Begley fans have reason to rejoice

By Daniel Neely

A couple summers ago I was visiting Kerry and spent some time near Dingle where I was fortunate to catch Seamus Begley with Donogh Hennessy performing at the Siopa Ceoil in town. The shop puts on great little shows several times a week, and Begley and Hennesy, just one of several different acts that appear there, delighted the small audience of tourists. Afterward, the session was at O'Sullivan's Courthouse Pub, where Begley’s daughter Méabh and guitarist Matt Griffin played for an audience that had a more even Kerry folk-to-tourist ratio. Although Begley was there to support his daughter, he shed the restraint he’d displayed at the Siopa Ceoil and really “became” the craic, much to everyone’s delight. It was mighty.

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Begley is one of those singers who needs little introduction. For the unacquainted, his parents owned a dancehall, both were singers (his father also played melodeon) and together had nine children who grew up steeped in music. Several of them (including Máire, Breandán, Eibhlín, and Seosaimbhín) grew up to be noted singers and musicians. Now there’s a new generation of even younger Begleys who keep the flame lit. It’s a very rich family tradition in music.

His recordings are the stuff of legend. Begley’s “Meitheal” album with guitarist Stephen Cooney is widely considered one of the music’s great works and his work with guitarist Jim Murray is wonderful. And while his most recent work with Téada and Oisín Mac Diarmada is also outstanding, there he’s very much a team player sharing the spotlight. Begley’s fans now have reason to rejoice, though, as he’s just released a great new solo CD. “The Bold Kerryman.” It is perhaps the most aptly named album ever, and the music it contains will absolutely delight.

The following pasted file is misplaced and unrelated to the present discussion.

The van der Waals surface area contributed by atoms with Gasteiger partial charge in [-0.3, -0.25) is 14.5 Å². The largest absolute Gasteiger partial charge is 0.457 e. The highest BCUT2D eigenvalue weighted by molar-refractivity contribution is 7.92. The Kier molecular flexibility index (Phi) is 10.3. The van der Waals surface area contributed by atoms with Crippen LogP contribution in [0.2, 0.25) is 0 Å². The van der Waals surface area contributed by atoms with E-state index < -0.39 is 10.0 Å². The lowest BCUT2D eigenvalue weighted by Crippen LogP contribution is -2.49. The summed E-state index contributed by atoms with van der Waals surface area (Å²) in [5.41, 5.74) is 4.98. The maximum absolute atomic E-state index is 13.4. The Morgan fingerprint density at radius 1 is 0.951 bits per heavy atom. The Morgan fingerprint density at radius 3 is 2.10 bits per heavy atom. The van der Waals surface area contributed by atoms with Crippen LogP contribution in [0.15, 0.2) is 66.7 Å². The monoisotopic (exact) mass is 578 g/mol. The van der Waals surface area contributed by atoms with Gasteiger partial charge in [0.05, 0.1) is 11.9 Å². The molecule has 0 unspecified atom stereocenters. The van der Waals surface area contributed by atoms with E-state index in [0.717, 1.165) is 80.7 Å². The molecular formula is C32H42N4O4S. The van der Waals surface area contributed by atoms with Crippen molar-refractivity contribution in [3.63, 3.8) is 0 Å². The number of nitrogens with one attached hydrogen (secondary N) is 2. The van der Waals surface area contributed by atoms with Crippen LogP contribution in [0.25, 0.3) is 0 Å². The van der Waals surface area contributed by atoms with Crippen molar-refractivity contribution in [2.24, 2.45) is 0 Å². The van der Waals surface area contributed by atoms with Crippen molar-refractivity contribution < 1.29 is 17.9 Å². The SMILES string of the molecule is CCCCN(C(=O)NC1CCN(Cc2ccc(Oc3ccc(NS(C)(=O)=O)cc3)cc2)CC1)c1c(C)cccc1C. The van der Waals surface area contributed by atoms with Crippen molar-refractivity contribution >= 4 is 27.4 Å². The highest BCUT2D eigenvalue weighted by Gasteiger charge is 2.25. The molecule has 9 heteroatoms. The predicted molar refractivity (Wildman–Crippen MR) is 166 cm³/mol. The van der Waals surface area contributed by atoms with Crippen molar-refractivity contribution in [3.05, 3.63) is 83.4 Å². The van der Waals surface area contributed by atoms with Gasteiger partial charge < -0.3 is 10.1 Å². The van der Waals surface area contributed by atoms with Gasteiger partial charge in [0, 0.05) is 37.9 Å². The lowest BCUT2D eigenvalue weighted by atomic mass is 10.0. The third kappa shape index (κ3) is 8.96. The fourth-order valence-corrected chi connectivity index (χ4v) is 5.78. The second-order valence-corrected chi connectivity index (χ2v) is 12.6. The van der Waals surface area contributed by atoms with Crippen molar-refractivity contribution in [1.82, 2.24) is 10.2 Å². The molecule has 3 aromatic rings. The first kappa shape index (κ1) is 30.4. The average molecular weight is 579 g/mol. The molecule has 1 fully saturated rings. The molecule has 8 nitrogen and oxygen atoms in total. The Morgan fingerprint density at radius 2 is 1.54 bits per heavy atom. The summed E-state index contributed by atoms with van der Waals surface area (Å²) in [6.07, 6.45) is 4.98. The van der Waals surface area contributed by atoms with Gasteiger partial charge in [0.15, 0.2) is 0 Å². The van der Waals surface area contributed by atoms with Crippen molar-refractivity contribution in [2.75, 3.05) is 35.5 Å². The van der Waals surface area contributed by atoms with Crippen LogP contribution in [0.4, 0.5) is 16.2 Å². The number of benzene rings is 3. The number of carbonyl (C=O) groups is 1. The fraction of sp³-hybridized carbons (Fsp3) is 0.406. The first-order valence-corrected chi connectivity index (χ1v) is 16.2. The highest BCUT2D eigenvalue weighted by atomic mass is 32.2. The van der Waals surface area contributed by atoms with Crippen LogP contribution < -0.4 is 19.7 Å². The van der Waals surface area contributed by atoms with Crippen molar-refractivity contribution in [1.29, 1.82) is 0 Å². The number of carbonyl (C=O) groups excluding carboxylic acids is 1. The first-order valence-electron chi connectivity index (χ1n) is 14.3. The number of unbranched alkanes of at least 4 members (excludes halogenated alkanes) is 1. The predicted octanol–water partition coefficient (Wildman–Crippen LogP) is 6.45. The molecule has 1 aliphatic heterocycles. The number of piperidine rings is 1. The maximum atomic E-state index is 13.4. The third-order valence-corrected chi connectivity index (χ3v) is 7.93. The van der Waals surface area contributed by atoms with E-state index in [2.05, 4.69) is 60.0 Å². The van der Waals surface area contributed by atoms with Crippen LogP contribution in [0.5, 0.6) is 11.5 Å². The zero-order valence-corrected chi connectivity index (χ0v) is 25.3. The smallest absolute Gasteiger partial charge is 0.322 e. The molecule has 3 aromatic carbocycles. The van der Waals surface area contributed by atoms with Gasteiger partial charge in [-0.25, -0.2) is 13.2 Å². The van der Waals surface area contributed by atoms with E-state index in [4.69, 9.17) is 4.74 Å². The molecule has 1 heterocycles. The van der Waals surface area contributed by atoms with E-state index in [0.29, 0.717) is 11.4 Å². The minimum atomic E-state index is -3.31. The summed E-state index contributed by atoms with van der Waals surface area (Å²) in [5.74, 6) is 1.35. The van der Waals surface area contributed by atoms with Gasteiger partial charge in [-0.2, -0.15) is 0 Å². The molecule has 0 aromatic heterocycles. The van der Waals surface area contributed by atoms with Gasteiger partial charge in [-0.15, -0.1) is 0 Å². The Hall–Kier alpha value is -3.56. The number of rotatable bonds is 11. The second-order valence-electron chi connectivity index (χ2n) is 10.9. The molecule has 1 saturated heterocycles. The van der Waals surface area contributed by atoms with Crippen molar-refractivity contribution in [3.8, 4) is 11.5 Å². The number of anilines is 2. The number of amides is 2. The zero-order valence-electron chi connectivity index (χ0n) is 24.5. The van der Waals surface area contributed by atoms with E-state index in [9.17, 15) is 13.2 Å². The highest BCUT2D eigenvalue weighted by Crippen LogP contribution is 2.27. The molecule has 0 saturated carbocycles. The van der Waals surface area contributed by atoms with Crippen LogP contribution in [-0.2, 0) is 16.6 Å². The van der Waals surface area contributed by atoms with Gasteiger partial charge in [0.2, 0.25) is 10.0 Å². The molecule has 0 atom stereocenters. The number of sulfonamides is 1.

People who love singing will love this album. It frames Begley’s cherubic but impish voice sweetly, and presents it in a way that is easy to sink into. Although the guitar is the most frequently used support instrument, producer John Reynolds has brought some of the modernity that fans of “Meitheal” would be familiar with. This, however, takes a definitive backseat to Begley’s voice and is used to enhance and accent the album’s tone, rather than be the focus of the listener’s attention.

This approach yields some truly lovely tracks. Perhaps the best is “The Banks of the Sweet Primroses,” a song the liner notes explain Begley learned from the singing of Luke Kelly. This version clearly pays great respect to Kelly’s, but the bold Kerryman is joined here by Damien Dempsey. The two play off each other really beautifully, culminating in some breathtaking harmony at track’s end. Simply fantastic.

“Táimse Im Chodladh,” the album’s opener, is lovely as well. It’s sung in a sean-nós style as Gaeilge and is given sparse accompaniment. While Begley’s rendering of the melody is, of course, brilliant, it’s the way he delivers the song’s words that stands out to me. Even if you don’t understand what he’s singing, you can feel the poetry in the way he sings.

Another track I’m quite taken by is “Portland Town.” Begley got the song from the singer Jim McCann in the 1960s, but here it’s been given a haunting, very modern sounding arrangement that comes in nice contrast to the rest of the album. The track is driven by Tim Edey’s driving, percussive guitar, over which Meabh Begley’s background lyrics provide angelic texture. These elements lift up the imagery of the song’s story in an effective and beguiling way – great stuff.

“The Bold Kerryman” is a brilliant album of accompanied sean-nós singing, delivered by one of the best to do it. Sensitive listeners will hear the detail and depth of Kerry’s landscape in Begley’s voice and sense how the arrangements channel his energy in a very effective way. Fans of Begley’s music will welcome this new release with open arms, but I think it will also appeal to people beyond the world of traditional music because the music is not only beautiful and accessible, but a bit openly wild in spirit, a precious commodity found in the best traditional music. Definitely recommended. “The Bold Kerryman” is available on iTunes and through

Daniel Neely writes about traditional music each week in the Irish Echo.

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